Denzel Washington may be "undergoing the effects of time" these days but, thankfully, his magnetic on-screen presence has not waned an iota. In fact, I think he is improving as his evolution intensifies. With his latest role in the thriller The Taking of Pelham 123 as a veteran New York City subway dispatcher, his performance both tugs at your heartstrings and engages the mind. Alongside fellow seasoned silver screen star John Travolta, Washington delivers to the satisfaction of viewers, while breathing life into a character which, played by any other actor, could have turned out uninteresting and clichéd.
Directed by kinetic action addict Tony Scott with an adapted screenplay by Brian Helgeland, The Taking of Pelham 123 is an engrossing, fast-paced but balanced remake of the 1974 original that puts front and centre the physical and internal conflicts one man must overcome in a bid to help save lives. Washington stars as Walter Garber, whose normal day on the job as a subway dispatcher is ruined when one of the passenger trains he oversees is hijacked by a crazy and angry criminal mastermind named Ryder (Travolta) and his gang of hooligans, who demand a high ransom for the release of passengers, to be paid in an hour.
With the clock ticking away and the cops unable to make a breakthrough, Garber has to draw on his experience and knowledge of the city’s rail system and simple common sense to outsmart Ryder and restore calm to the bustling city. The on-screen pairing of Washington and Travolta provides some humorous moments and their regular negotiation chats recall that Christian Bale/Heath Ledger match-up in The Dark Knight. Travolta brings manic energy to the role, even though his portrayal does come across as campy at times.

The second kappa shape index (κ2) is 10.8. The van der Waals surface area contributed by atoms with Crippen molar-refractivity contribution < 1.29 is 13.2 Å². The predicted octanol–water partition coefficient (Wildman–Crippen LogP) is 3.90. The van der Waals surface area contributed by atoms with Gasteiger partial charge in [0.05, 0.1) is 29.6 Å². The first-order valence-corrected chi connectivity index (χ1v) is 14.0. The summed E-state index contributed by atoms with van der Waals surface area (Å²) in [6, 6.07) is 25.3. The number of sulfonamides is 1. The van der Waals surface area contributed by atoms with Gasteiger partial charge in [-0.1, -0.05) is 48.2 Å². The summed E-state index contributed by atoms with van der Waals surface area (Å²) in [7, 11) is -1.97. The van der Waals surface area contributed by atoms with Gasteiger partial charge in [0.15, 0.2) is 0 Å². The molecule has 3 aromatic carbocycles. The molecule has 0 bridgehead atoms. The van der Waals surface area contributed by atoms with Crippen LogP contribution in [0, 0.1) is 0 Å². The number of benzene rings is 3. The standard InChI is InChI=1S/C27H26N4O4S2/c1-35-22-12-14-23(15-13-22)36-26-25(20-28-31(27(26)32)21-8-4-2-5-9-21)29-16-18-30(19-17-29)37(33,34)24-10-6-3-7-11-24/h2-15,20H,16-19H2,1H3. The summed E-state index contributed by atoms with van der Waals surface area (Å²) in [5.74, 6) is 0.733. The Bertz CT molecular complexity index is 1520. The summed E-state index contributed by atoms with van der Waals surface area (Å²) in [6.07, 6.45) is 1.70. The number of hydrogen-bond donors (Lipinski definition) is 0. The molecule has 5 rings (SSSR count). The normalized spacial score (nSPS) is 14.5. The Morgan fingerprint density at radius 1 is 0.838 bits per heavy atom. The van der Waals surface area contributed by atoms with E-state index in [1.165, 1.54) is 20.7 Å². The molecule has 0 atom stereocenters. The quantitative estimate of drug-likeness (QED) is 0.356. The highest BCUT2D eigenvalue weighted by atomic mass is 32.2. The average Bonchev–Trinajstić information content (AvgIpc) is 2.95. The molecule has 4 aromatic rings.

James Gandolfini takes a departure from his Tony Soprano mobster characterizations to tackle the part of the mayor, who is out to protect his citizenry at all costs. Never mind that he does a lousy job anyway. After all, he’s no Rudy Giuliani. Scott, who directed Washington in 2006’s Déjà Vu and 2004’s Man on Fire, employs his signature quick-action filmmaking style to offer a wild and sizzling ride. He lets the action play out without much interference and this works to the benefit of the picture as things move along quite stylishly, with equal parts intrigue and tension.
Absorbing and action-packed, The Taking of Pelham 123 is quite possibly the most successful collaborative effort between Scott and Washington. The informed pairing of Washington and Travolta is equally worth your time and the price of admission.Powered by Sidelines